Darling Daffodils

Daffodils at Laurel Ridge in A Garden For All by Kathy Diemer https://agardenforall.com

Daffodils at Laurel Ridge (photo credit: Kathy Diemer)

Growing bulbs can sometimes be a disheartening process.  We’ve all been there to witness the barren ground after painstakingly planting dozens of bulbs, finding them consumed before they even had a chance to greet the sun.  Or when our treasured tulips suddenly become remnants of the grand display they once were; a tattered mass of stems and leaves torn asunder.  But, don’t give up yet!  Coming to the rescue is a dependable, durable, deer resistant dynamo: the daffodil; a hardy bulb that will provide you with years of joy and pleasure.

Daffodil Island at Laurel Ridge in A Garden For All by Kathy Diemer https://agardenforall.com

Daffodil Island at Laurel Ridge (photo credit: Kathy Diemer)

Steadfast daffodils (Narcissus cv.) date back to 300 B.C., originally cultivated by the Greeks and Romans.  They were named after a handsome Greek youth, Narcissus, who reputedly loved his own reflection to the extent that he was unable to take nourishment, ultimately morphing into a beautiful flower.  The golden, trumpet shaped flower was said to be prolific in the Middle East, Spain and Portugal, eventually finding its way to England and the U.S.  In 1884 the Royal Horticultural Society held its first daffodil conference, which resulted in the Daffodil and Tulip Committee that still exists today.

Waves of Daffodils at Laurel Ridge in A Garden For All by Kathy Diemer https://agardenforall.com

Waves of Daffodils at Laurel Ridge (photo credit: Kathy Diemer)

Fast forward to 1941, when an ambitious couple, Remy and Virginia Morosani decided to transform their rocky Litchfield pasture into a planting field for 10,000 daffodil bulbs.  And this inspiring couple didn’t stop there, rather they took on the daunting task of digging up and dividing the bulbs annually, expanding two idyllic acres of blooms to the present fifteen acres.  This amazing transformation was the result of over twenty years of dedication and vision, and quickly became a local attraction every spring.  Thanks to the generosity of the Morosani family, the Laurel Ridge Foundation is now open to the public each year from April through mid-May.  Please visit www.litchfielddaffodils.com for more information.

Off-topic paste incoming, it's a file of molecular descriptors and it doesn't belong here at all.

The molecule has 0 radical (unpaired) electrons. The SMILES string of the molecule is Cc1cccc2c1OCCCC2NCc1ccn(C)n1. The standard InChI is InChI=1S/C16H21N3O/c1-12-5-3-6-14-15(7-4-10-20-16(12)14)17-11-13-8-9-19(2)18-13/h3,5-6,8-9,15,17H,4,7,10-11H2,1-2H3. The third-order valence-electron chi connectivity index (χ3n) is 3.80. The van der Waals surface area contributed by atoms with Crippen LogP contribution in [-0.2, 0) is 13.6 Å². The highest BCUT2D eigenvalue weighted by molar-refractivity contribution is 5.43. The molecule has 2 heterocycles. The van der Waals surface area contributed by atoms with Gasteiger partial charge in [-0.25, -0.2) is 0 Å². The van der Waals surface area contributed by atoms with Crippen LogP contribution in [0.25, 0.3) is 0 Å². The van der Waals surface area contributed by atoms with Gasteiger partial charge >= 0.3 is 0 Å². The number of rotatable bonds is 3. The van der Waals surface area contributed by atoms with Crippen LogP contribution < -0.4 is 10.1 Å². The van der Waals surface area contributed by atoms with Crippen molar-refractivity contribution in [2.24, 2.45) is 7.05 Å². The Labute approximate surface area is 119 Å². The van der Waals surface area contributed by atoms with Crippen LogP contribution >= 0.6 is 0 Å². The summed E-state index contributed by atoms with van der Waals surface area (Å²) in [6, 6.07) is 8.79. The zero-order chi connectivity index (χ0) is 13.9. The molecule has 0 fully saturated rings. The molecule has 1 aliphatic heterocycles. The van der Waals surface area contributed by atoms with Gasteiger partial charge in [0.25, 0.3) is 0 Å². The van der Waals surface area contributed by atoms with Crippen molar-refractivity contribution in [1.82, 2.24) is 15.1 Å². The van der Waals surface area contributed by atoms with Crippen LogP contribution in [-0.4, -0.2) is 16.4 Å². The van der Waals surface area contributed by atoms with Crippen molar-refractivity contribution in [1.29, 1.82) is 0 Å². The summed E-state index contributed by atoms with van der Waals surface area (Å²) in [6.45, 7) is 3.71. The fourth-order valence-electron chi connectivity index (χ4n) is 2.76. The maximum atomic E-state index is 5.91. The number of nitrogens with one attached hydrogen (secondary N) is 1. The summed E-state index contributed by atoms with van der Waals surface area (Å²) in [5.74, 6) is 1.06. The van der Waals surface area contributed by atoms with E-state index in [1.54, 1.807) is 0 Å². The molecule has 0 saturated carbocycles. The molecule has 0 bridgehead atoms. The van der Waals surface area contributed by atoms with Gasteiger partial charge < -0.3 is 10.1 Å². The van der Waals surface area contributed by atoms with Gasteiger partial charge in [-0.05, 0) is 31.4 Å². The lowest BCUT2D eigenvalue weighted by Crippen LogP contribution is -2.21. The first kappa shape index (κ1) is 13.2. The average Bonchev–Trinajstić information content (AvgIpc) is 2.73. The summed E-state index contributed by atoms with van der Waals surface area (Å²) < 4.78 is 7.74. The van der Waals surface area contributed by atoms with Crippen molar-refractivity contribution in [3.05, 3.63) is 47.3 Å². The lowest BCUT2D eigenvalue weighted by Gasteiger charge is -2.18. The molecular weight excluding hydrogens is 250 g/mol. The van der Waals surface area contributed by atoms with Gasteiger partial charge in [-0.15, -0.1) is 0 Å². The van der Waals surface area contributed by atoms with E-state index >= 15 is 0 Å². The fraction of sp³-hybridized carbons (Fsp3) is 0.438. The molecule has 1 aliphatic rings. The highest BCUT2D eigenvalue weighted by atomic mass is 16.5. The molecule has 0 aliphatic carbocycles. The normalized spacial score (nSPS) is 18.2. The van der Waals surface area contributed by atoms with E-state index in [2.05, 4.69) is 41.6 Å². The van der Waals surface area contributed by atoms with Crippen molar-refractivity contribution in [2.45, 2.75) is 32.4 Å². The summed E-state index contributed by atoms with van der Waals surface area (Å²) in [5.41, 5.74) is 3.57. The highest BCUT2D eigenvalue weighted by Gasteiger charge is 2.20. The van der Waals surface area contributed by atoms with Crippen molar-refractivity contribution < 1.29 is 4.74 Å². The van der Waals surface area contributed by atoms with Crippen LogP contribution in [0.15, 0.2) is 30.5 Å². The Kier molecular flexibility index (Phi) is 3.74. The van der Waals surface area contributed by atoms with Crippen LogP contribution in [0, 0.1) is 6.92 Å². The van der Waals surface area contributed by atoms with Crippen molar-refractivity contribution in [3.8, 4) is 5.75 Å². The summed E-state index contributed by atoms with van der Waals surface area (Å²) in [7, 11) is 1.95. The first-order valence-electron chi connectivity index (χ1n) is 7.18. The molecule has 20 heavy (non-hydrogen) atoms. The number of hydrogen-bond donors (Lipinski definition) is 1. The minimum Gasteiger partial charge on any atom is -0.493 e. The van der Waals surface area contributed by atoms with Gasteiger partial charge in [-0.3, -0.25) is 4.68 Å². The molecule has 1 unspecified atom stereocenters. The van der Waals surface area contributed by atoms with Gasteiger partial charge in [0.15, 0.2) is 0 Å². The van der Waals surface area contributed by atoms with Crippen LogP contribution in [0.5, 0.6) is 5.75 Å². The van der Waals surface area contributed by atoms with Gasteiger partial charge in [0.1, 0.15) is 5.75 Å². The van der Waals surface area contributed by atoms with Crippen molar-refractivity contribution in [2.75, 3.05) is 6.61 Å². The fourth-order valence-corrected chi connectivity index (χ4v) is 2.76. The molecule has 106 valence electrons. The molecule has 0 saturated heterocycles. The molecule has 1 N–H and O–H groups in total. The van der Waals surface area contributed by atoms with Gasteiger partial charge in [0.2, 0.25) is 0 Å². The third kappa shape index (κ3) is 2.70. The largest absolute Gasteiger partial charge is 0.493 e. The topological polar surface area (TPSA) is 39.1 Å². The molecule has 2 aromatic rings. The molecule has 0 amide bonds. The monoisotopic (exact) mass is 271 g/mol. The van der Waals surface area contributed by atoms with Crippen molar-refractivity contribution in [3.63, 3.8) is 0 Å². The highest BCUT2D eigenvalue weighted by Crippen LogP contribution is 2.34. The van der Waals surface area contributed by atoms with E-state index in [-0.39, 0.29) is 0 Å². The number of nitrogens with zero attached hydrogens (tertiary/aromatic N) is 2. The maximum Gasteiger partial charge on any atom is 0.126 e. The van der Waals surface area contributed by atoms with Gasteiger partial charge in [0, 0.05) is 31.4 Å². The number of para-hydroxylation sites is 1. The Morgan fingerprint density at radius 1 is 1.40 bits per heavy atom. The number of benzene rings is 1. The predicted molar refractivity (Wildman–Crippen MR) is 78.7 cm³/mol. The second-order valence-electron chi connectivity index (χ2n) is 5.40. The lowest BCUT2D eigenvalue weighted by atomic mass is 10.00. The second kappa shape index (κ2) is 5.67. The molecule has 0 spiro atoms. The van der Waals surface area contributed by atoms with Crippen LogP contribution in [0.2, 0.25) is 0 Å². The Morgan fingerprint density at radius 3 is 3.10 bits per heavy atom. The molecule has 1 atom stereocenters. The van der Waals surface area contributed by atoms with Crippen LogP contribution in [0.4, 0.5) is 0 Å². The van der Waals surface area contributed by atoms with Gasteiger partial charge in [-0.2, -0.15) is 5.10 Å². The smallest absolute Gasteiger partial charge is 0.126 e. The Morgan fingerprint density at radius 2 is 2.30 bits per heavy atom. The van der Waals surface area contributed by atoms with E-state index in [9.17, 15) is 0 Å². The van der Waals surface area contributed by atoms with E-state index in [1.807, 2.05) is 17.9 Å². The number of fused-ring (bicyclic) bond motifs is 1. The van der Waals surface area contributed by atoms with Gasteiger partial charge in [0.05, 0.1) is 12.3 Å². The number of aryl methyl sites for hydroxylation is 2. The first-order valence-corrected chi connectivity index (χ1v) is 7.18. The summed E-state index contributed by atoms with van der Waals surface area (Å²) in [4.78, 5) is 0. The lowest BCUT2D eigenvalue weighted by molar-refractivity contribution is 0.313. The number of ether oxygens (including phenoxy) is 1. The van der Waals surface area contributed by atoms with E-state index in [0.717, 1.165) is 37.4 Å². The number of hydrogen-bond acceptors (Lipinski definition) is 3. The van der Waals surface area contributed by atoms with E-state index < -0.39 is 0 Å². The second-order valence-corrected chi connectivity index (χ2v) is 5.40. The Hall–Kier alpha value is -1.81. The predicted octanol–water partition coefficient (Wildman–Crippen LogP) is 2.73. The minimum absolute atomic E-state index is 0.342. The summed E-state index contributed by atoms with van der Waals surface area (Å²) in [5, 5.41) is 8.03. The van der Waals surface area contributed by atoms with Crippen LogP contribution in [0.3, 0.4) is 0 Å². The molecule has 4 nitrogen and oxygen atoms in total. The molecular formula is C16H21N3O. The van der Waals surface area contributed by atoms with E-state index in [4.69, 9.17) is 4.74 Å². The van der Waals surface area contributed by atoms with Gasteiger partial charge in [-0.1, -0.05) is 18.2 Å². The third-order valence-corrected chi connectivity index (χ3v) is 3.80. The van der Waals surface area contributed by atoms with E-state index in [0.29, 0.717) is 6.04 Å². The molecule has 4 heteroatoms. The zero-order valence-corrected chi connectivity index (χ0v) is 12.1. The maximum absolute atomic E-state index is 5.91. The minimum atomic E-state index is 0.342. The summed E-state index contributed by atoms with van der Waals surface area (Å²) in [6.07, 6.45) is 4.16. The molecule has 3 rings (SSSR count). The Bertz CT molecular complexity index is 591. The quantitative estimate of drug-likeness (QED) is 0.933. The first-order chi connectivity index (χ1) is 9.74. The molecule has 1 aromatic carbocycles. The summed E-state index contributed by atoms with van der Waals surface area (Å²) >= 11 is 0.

Cheerful Daffodil Mix in A Garden For All by Kathy Diemer https://agardenforall.com

Cheerful Daffodil Mix in My Garden (photo credit: Kathy Diemer)

Daffodils are the spring cheerleader in our gardens, rooting for everyone else to “Come on up.”  They are available in such a fabulous range of sizes and colors, some with intoxicating fragrance as well.  Incredibly versatile, narcissus is happy to be planted in a garden bed, under trees, naturalized in meadows or along fences.  I took advantage of the White Flower Farm’s naturalizing mix along our 300′ fence line (www.whiteflowerfarm.com), and when the spring daffodils fade the foliage of daylilies camouflages their unappealing leaves.  In the gardens, perennials cover the browning leaves, but in meadows you will need to leave the plants until they fade into the soil to allow for photosynthesizing.  Check out the many cheerful faces around your neighborhood and start your list for some new darlings to plant this fall, you’ll be glad you did.

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Comments

  1. Nancy in Michigan says:

    In case yhou didn’t know it – if you surround your tulips with daffodils, the moles/voles won’t eat the tulip bulbs – they’re poisonous to them and they will NOT plow through to get to your succulent tulip bulbs.

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